My favorite thing about numismatic databases are the things that pop up that I wasn’t looking for. This is a great example. There aren’t many known specimens, but there are two in the British Museum (example 1, example 2). Its obverse clearly echoes a much earlier republican didrachm (RRC 20/1).
It’s always interesting to see an awareness of earlier types surfacing after such an extended period–over two centuries regardless of how one wishes to date RRC 20/1. That said, it also raises questions about why this earlier type might have been attractive in this moment under Augustus. Hercules is usually associated with his rival Antony. As is Hellenistic Kingship. The connotations of the obverse type seem at odds with the Augustan program. Perhaps this explains its rarity? Perhaps the moneyer thought better of the design choice? A choice which at first which might have been attractive simply because of its antiquity and Augustus’ own rhetoric of conservative restoration?
So I was reading Pere Pau Ripollès’ fascinating ‘The X4 Hoard (Spain): Unveiling the Presence of Greek Coinages during the Second Punic War’ (2008) this morning. I fervently wish I’d read it before now. The problem with real publication, rather than this blogging non-sense, is its not easy after the fact to rethink and amend and correct your former ideas. Also real publication takes a very long time, so by the time it is out there for the world one’s intellectual engagement with the content has already moved on to something else or ‘evolved’ as Mr. Obama’s position has done on some issues. I’m thinking about my piece in this book. I’ll put a clean copy up on academia.edu one of these days.
Anyway. Pere Pau Ripollès goes along way towards illuminating circulation of Greek coinage in the Western Mediterranean. He tentatively still supports Crawford’s 1985 thesis that any Greek coins arrived with the Romans, although saying ‘this may be too categorical’. I’m inclined to see the evidence he collects as requiring this hypothesis to be seriously re evaluated. As he himself says in his conclusion the Greek coinage found in the hoards of Sicily are more similar to those in Spain than either is to Italy where there is a greater dearth of such Eastern coinages in the hoards.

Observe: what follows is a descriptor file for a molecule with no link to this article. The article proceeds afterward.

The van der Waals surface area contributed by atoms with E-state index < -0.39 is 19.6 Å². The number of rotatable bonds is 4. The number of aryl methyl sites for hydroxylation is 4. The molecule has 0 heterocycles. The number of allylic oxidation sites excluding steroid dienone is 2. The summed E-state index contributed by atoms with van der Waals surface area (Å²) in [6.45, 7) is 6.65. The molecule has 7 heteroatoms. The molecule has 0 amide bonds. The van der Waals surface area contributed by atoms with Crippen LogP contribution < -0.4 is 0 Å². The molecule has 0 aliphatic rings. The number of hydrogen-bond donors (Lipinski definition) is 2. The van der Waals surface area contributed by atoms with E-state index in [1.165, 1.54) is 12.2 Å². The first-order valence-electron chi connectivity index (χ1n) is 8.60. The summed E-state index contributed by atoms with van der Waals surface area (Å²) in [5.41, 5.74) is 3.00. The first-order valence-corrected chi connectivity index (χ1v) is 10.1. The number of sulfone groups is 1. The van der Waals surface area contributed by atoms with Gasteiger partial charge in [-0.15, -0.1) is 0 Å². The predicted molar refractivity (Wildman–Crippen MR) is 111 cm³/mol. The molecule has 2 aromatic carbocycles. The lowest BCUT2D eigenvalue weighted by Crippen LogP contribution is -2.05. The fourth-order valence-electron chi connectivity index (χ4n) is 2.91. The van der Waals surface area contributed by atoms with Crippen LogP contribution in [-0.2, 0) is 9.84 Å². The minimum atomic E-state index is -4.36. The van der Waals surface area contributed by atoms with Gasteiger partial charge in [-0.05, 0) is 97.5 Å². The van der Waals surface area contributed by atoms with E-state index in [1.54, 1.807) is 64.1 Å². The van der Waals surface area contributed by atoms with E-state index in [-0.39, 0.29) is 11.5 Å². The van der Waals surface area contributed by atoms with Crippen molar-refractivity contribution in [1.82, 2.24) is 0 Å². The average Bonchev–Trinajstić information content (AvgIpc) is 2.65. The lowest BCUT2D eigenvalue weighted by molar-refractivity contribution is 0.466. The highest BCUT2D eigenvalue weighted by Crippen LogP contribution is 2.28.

One of the coins in Hoard X4 that he publishes is of the same type as that illustrated above.
This coin type, Crawford suggests, is the inspiration for the prows on Roman bronze series (See RRC p. 42 esp. n. 5; earlier post). It’s nice then to see that some specimens did in fact reach the Western Mediterranean relatively swiftly after its production.
I also note the rendering of the ram on this type (red circle above) is not unlike that found on the Athlit Ram.
And, while were talking about things I said in print I no longer believe, I can’t stand by a 260s date for the Heracles and Wolf and Twins didrachm after all the reading I’ve done for this new book. It fits better at the end of the First Punic War. I’m not sure how much that messes with my use of it as comparative evidence in the chapter linked above, but it does have some impact…